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Nasal swabbing is the new Rhode Island rite of passage

A first-hand account of drive-through testing shows the process is pretty quick and painless, with a twist

A member of the Rhode Island National Guard greeted a visitor at a drive-through coronavirus testing site in Lincoln.
A member of the Rhode Island National Guard greeted a visitor at a drive-through coronavirus testing site in Lincoln.Steven Senne/Associated Press

PROVIDENCE -- It was over before you could say “nasopharyngeal.”

Of course, that’s a pretty long word, and it’s impossible to say when you have an industrial-grade Q-tip shoved up your nose.

But let’s just say that although getting tested for the coronavirus was pretty quick and painless, I wasn’t expecting the swab to tickle the underside of my brain and I was surprised when the tester gave the swab a twist up in the DMZ of my sinuses.

Hey, now!

At this point, more than 20 percent of Rhode Islanders have been tested for COVID-19 — the highest rate in the nation. So while this might be the smallest state, let there be no doubt: We are big on nasal swabbing.

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That’s not to say everyone enjoys the experience. During Monday’s coronavirus news conference, the state Department of Health director was asked if there are other alternatives since some find the tests upsetting.

“There are,” Dr. Nicole Alexander-Scott said. “We recognize that the type of testing that you are referring to is called a nasopharyngeal test. It’s a longer swab that tests into the back of the throat by going in through the nose.”

A lot of data is available on that type of test, and it has shown to be the most accurate, she said. But the state’s COVID-19 Testing and Validation Task Force has been looking at other options, and says that it’s OK to start shifting to a more comfortable nasal swab test.

With that alternative test, the swab goes only as far as the front of the nose, Alexander-Scott said. “It is the same kind that people do when they do self-swabbing at the rapid test sites,” she said. “So we hope to continue to expand that as we go forward.”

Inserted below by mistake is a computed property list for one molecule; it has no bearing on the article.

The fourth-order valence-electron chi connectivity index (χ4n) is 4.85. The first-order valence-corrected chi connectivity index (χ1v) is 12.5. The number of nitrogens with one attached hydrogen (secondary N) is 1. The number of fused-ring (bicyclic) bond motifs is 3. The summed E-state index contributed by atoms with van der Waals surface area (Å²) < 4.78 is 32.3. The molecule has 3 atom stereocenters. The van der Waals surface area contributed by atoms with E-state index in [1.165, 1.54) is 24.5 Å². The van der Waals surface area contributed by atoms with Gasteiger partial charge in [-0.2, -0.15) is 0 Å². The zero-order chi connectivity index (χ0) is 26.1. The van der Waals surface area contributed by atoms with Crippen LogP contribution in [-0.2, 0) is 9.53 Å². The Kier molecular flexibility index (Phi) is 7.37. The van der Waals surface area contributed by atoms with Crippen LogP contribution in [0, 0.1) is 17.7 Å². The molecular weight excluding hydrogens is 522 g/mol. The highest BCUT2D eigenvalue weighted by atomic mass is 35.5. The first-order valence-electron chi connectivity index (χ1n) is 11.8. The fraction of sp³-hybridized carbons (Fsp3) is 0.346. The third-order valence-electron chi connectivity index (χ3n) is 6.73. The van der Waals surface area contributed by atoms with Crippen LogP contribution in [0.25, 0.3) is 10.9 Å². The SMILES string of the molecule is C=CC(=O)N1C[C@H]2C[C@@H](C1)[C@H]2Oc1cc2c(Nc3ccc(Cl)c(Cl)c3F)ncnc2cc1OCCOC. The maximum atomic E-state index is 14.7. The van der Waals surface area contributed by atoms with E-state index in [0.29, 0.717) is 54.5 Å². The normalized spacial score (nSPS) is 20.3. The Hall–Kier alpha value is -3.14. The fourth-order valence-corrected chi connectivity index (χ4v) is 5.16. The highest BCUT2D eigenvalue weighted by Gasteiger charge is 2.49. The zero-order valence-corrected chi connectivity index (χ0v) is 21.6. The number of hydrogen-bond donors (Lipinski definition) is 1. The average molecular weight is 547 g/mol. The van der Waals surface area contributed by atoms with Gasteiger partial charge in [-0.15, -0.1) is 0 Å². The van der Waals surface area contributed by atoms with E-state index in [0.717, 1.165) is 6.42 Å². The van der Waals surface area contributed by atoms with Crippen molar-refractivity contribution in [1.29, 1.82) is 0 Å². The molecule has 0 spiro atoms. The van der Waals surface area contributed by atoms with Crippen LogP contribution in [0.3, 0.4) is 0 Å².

For many Rhode Islanders, this is news you can use.

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State officials are urging the thousands of people who attended recent Black Lives Matter rallies to get tested. And to help create an “early warning system,” they are recommending that people without symptoms get tested if they work in child care, restaurants, gyms, barbershops, hairdressers, and other “close-contact” businesses.

As of Monday, 3,190 tests had been scheduled for asymptomatic people in those categories, Department of Health spokesman Joseph Wendelken said. About half of those people indicated that they had recently been in a large crowd, he said. The state had results for 1,543 of those, and only four people have tested positive, he said.

After covering three protests, with crowds as large as 10,000 people, I figured I’d go for a test at Rhode Island College.

So I scheduled the test on the Department of Health online portal. At RIC, members of the Rhode Island National Guard checked my ID through my car window and directed me to two lines of vehicles in a parking lot near the tennis courts. I passed through one white tent, where a Guardsman checked my ID again and placed a test kit in a bag on my windshield.

I pulled forward to a larger white tent, where a man wearing a white Tyvek suit and a face shield opened the test kit and told me to tip my head back. In all, the swabbing took a couple of seconds. I never got out of my car. And the whole process took about half an hour.

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After getting tested on a Friday, I received the results the following Wednesday, which seemed slow. I found it impossible to get the results online through Current Care. But when I contacted the East Side Clinical Laboratory, they provided the results online within a couple of hours: The test came back negative.

In 2020, with graduations and weddings on hold, the nasopharyngeal swab might just be Rhode Island’s new rite of passage.

I recommend it. On one hand, a positive test provides crucial health information. And if the test comes back negative, well, Q-tipping your brain seems like an easy way to get some peace of mind.


Edward Fitzpatrick can be reached at edward.fitzpatrick@globe.com